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Posted: June 25, 2010
Nanofiber noodle highway for cells
(Nanowerk News) A big question in regenerative medicine is how to most effectively deliver stem cells -- as well as other beneficial cells, proteins and large molecules -- to damaged tissues such as the spinal cord, heart and brain.
A Northwestern University team is the first to demonstrate a method that delivers cells in the same alignment as the cells found in these tissues, which could jumpstart new growth and healing. The findings are published as the cover story in the July issue of the journal Nature Materials ("A Self-assembly Pathway to Aligned Monodomain Gels").
In the study, the researchers produced centimeter-long gel "strings" of aligned nanofibers containing living cells aligned in linear fashion. These strings of cells, which are flexible, biodegradable and can be made into different lengths and widths, could be surgically placed on damaged tissue, where they would adhere naturally.
"We have discovered how to align nanoscale filaments with the human hand over long distances, producing a scaffold which we can populate with cells, proteins or other large molecules," said Samuel I. Stupp, the paper's senior author, Board of Trustees Professor of Chemistry, Materials Science and Engineering, and Medicine, and director of the Institute for BioNanotechnology in Medicine (IBNAM).
The cells, proteins or other molecules move through the noodle-shaped string, parallel to the string's walls and much like vehicles on a highway, and diffuse out the ends to the tissue. "It is a highly directional delivery, which increases the chances of successful regeneration," Stupp said. "We are matching the morphology of natural tissues."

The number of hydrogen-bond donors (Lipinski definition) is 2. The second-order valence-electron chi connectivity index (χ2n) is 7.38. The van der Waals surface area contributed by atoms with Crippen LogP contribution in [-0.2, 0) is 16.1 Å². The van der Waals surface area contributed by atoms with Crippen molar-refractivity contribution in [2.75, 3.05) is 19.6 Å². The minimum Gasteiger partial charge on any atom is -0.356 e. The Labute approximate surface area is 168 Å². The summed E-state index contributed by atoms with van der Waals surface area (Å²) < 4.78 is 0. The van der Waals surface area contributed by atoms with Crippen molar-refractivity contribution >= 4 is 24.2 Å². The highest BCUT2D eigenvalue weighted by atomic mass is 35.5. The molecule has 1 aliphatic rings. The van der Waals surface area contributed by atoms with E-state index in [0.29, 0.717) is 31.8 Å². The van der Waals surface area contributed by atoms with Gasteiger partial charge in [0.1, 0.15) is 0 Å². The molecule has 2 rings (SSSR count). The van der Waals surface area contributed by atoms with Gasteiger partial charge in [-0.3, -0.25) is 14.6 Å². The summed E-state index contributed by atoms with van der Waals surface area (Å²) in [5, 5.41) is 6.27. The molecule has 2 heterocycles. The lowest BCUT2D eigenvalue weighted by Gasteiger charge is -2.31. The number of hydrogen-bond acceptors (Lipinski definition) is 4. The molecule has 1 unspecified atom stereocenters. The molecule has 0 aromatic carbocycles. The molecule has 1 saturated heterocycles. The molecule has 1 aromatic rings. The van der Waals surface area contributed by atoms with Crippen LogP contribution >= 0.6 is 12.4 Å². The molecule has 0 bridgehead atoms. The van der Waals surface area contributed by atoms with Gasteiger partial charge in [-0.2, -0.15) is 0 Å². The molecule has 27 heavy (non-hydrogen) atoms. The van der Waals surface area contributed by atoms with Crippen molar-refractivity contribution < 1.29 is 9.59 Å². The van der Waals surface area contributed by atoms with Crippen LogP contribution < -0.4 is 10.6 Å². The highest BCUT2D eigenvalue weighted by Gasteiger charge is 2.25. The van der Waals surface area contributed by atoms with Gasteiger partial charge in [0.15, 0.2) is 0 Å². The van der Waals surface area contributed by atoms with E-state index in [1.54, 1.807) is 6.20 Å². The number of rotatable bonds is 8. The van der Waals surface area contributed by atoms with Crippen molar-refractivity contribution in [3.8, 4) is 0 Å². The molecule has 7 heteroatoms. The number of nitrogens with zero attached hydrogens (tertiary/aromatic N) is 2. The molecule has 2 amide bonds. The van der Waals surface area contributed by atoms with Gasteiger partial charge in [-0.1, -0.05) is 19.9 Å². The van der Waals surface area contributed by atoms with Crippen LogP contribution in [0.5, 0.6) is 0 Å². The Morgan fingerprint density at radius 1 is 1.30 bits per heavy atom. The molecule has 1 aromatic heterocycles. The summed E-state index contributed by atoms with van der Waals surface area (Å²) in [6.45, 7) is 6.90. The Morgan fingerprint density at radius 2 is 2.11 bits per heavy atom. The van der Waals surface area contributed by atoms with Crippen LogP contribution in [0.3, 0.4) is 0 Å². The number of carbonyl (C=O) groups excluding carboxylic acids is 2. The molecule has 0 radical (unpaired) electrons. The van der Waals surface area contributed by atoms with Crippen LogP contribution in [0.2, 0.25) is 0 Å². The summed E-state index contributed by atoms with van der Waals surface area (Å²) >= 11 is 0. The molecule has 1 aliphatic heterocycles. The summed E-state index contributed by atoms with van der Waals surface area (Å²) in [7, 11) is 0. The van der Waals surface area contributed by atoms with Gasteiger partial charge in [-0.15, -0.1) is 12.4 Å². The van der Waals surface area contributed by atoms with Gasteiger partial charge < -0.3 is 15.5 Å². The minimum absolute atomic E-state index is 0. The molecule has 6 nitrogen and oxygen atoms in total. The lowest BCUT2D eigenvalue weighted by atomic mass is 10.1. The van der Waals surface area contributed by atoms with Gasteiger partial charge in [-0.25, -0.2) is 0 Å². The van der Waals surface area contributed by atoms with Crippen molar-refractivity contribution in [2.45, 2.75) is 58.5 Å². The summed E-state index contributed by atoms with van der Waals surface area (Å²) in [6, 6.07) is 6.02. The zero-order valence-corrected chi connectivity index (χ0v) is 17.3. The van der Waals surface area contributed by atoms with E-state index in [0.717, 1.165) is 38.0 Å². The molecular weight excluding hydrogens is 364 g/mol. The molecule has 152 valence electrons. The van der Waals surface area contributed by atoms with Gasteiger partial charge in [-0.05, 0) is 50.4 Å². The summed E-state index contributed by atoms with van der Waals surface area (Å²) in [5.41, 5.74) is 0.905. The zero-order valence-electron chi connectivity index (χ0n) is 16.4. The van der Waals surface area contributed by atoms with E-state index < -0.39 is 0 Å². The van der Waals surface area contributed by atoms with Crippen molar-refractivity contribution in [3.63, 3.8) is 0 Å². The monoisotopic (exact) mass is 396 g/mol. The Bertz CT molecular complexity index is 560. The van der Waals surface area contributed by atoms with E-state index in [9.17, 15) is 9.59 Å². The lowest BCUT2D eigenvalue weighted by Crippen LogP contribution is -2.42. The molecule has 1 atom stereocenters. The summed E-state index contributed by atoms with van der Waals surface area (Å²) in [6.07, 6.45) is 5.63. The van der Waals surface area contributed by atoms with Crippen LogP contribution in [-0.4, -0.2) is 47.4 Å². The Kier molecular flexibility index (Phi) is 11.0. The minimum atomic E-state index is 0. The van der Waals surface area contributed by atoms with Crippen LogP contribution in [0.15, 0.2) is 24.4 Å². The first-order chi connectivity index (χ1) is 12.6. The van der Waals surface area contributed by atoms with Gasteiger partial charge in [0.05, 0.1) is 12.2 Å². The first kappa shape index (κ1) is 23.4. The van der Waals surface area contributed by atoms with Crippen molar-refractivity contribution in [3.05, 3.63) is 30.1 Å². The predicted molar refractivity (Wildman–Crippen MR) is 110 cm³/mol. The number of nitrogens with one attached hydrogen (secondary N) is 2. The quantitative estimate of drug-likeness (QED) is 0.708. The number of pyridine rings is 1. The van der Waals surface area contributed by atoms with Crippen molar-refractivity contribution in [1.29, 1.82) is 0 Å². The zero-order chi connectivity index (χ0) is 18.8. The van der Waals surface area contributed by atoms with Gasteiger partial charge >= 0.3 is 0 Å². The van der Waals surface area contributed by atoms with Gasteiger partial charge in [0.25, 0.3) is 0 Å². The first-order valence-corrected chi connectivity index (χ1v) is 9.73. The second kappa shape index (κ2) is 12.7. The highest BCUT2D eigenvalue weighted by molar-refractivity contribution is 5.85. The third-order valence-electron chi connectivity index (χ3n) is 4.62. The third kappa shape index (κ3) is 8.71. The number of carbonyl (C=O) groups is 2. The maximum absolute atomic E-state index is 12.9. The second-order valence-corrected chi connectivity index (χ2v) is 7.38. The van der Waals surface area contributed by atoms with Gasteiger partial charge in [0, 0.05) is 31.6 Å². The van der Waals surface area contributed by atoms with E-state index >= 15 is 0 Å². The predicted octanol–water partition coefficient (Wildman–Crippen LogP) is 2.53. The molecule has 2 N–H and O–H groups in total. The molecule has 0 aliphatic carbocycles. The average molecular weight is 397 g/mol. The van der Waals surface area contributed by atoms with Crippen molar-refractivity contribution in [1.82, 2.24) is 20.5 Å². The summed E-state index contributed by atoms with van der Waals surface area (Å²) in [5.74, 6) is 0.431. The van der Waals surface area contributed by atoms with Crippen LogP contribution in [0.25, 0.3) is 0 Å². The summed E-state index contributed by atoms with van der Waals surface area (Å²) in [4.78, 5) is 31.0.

The method already has shown promise in accelerating tissue regeneration. A recent study, led by Carol Podlasek, assistant professor of urology at Northwestern's Feinberg School of Medicine, showed a critical nerve often damaged during prostate surgery to remove a cancerous gland regenerates more quickly when a special protein is delivered to the nerve via Stupp's noodle gel.
Stupp is collaborating with other researchers on studies using the noodle gel for stem cell delivery. One project with H. Georg Kuhn from the Center for Brain Repair in Gothenburg, Sweden, will focus on the use of the aligned structures as highways to divert stem cells from one part of the brain where they are abundant to others where they might be needed to cure diseases, such as Parkinson's disease. Stupp and John A. Kessler, the Ken and Ruth Davee Professor of Stem Cell Biology at Feinberg, are exploring using bioactive forms of the noodle gel as a strategy to reverse paralysis in chronic spinal cord injuries.
To create the noodle gel, Stupp and his team start with aggregates of specially designed peptide amphiphile molecules in water. Heating the solution causes them to emerge into two-dimensional flat sheets suspended in water. When cooled, the sheets break spontaneously into bundles of fibers, forming irreversibly an unusual liquid crystal. The researchers then mix cells into the liquid crystal and, using a pipette, draw the liquid by hand across a salt solution. The liquid gels immediately; the result is a string shaped like a piece of cooked spaghetti and composed of aligned nanofibers with huge populations of encapsulated cells.
As part of the study, the researchers encapsulated cardiac cells in the noodle-like string and measured the electrical signals. The signals flowed from one end of the string to the other in milliseconds -- like a wire, but of cells, not metal. This demonstrates the potential for the aligned nanofiber gel to be used for long-range signal transmission in major organs in the body.
This new method is less harmful to living cells than existing methods to create aligned fibers over long distances, which typically rely on electrical or mechanical forces.
The gentle force of a human hand dragging the liquid crystal across a surface aligns the fibers in one direction; a salt solution can instantly freeze the alignment before disorder sets in. Stupp and co-author Monica Olvera de la Cruz, a Lawyer Taylor Professor and professor of materials science and engineering at Northwestern's McCormick School of Engineering and Applied Science, believe the unusual liquid crystal forms as a result of a phenomenon they describe as "two-dimensional Rayleigh instability." The facile alignment of nanoscale filaments also can be used to align the carbon nanotubes, as demonstrated in the study, or other conductive structures of interest in non-biological electronic applications.